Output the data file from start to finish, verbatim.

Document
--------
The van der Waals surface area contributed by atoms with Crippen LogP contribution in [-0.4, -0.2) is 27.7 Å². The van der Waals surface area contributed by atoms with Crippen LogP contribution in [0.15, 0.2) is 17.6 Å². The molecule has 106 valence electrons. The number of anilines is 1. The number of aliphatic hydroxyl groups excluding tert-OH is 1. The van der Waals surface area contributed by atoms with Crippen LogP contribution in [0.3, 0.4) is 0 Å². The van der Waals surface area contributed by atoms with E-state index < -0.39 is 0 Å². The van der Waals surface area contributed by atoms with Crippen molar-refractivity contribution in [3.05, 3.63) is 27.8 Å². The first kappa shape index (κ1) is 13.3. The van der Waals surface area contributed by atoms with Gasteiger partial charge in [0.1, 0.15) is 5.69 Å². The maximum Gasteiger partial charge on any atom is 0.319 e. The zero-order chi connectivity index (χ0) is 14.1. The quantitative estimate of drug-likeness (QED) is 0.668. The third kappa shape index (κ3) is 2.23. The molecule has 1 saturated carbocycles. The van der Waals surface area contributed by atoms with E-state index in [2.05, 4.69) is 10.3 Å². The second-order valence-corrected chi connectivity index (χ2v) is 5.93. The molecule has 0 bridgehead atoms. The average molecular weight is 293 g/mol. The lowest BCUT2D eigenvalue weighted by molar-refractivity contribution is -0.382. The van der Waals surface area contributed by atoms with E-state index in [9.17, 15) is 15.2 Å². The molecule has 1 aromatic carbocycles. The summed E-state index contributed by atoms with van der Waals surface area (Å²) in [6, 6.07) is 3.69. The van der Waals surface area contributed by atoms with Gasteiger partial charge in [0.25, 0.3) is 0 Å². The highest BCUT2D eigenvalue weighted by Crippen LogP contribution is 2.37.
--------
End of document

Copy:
The van der Waals surface area contributed by atoms with Crippen LogP contribution in [-0.4, -0.2) is 27.7 Å². The van der Waals surface area contributed by atoms with Crippen LogP contribution in [0.15, 0.2) is 17.6 Å². The molecule has 106 valence electrons. The number of anilines is 1. The number of aliphatic hydroxyl groups excluding tert-OH is 1. The van der Waals surface area contributed by atoms with Crippen LogP contribution in [0.3, 0.4) is 0 Å². The van der Waals surface area contributed by atoms with E-state index < -0.39 is 0 Å². The van der Waals surface area contributed by atoms with Crippen molar-refractivity contribution in [3.05, 3.63) is 27.8 Å². The first kappa shape index (κ1) is 13.3. The van der Waals surface area contributed by atoms with Gasteiger partial charge in [0.1, 0.15) is 5.69 Å². The maximum Gasteiger partial charge on any atom is 0.319 e. The zero-order chi connectivity index (χ0) is 14.1. The quantitative estimate of drug-likeness (QED) is 0.668. The third kappa shape index (κ3) is 2.23. The molecule has 1 saturated carbocycles. The van der Waals surface area contributed by atoms with E-state index in [2.05, 4.69) is 10.3 Å². The second-order valence-corrected chi connectivity index (χ2v) is 5.93. The molecule has 0 bridgehead atoms. The average molecular weight is 293 g/mol. The lowest BCUT2D eigenvalue weighted by molar-refractivity contribution is -0.382. The van der Waals surface area contributed by atoms with E-state index in [9.17, 15) is 15.2 Å². The molecule has 1 aromatic carbocycles. The summed E-state index contributed by atoms with van der Waals surface area (Å²) in [6, 6.07) is 3.69. The van der Waals surface area contributed by atoms with Gasteiger partial charge in [0.25, 0.3) is 0 Å². The highest BCUT2D eigenvalue weighted by Crippen LogP contribution is 2.37.